COLIN P. Kane, head of the I-195 Redevelopment Commission, said the commission will head back to the Statehouse with "tin cups" to ask for an increase on the $900,000 state officials expect to last for the next three years.
PROVIDENCE - The commission managing the former Interstate-195 lands considered the $900,000 in this year’s state budget the minimum needed each year to redevelop and maintain the downtown properties. But I-195 Commission Chairman Colin Kane said Monday that state budget officials have told him they expect that money to last three years.
“It was a surprise,” Kane said about learning from budget officials representing the governor, House and Senate leadership last Wednesday that they did not expect to repeat the fiscal 2013 appropriation in the budget for next year. “There is surely a minimum standard that clearly I didn’t [previously] articulate strongly enough.”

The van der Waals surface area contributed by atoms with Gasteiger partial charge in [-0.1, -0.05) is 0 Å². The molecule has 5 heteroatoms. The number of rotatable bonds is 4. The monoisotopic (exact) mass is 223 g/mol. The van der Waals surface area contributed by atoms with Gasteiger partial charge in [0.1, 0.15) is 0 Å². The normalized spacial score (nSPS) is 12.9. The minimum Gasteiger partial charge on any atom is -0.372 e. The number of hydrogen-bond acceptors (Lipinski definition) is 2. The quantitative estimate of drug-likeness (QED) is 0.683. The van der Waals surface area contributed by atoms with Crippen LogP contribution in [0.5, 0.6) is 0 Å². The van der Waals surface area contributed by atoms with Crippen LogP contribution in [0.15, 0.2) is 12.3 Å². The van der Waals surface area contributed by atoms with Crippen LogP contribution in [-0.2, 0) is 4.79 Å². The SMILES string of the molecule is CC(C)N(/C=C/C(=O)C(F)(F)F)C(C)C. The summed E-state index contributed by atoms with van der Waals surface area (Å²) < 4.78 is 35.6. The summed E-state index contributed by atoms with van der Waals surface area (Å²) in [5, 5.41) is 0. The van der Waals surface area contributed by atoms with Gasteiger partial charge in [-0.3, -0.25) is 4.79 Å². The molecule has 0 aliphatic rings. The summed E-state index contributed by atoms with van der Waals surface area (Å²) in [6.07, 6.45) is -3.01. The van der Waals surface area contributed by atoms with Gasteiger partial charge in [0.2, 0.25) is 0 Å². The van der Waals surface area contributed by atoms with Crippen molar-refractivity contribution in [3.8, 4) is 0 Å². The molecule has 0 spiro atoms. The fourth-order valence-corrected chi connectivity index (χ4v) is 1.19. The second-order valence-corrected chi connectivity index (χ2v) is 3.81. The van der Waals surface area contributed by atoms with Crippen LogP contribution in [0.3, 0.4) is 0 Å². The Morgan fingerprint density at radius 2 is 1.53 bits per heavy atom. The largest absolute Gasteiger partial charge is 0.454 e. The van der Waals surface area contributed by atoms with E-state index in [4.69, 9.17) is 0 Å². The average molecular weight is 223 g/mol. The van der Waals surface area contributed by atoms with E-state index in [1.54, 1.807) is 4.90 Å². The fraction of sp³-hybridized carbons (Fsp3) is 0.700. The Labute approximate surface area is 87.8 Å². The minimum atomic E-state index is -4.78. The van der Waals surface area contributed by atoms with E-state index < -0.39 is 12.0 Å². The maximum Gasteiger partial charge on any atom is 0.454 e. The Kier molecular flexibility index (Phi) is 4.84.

While deciding how best to develop the 20 buildable acres of land left behind by the highway is the primary goal of the commission, it is also tasked with overseeing and maintaining up to 14 acres of parkland.
Kane said once the Commission has taken ownership of the former highway lands and built new parks there, it will likely cost around $1 million each year to manage.
He said he was still confident that state leaders support the I-195 redevelopment project and differences on the budget could be the result of confusion in the bureaucracy and not a policy decision.
Maintenance of parks and development lots before they are sold has been an ongoing concern of the commission, which is now seeking bids from maintenance companies for initial cleanup work.
Kane cited the $4 million annual budget for the 15-acre Rose Fitzgerald Kennedy Greenway as something the Commission is trying to avoid, but also the inherent cost of maintaining large swaths of public land.
The Commission is scheduled to receive a detailed presentation on the park plans Nov. 19.
In the meantime, Kane said he plans to meet with state officials again regarding funding Friday.
“We will be back at the Statehouse with tin cups,” Kane said.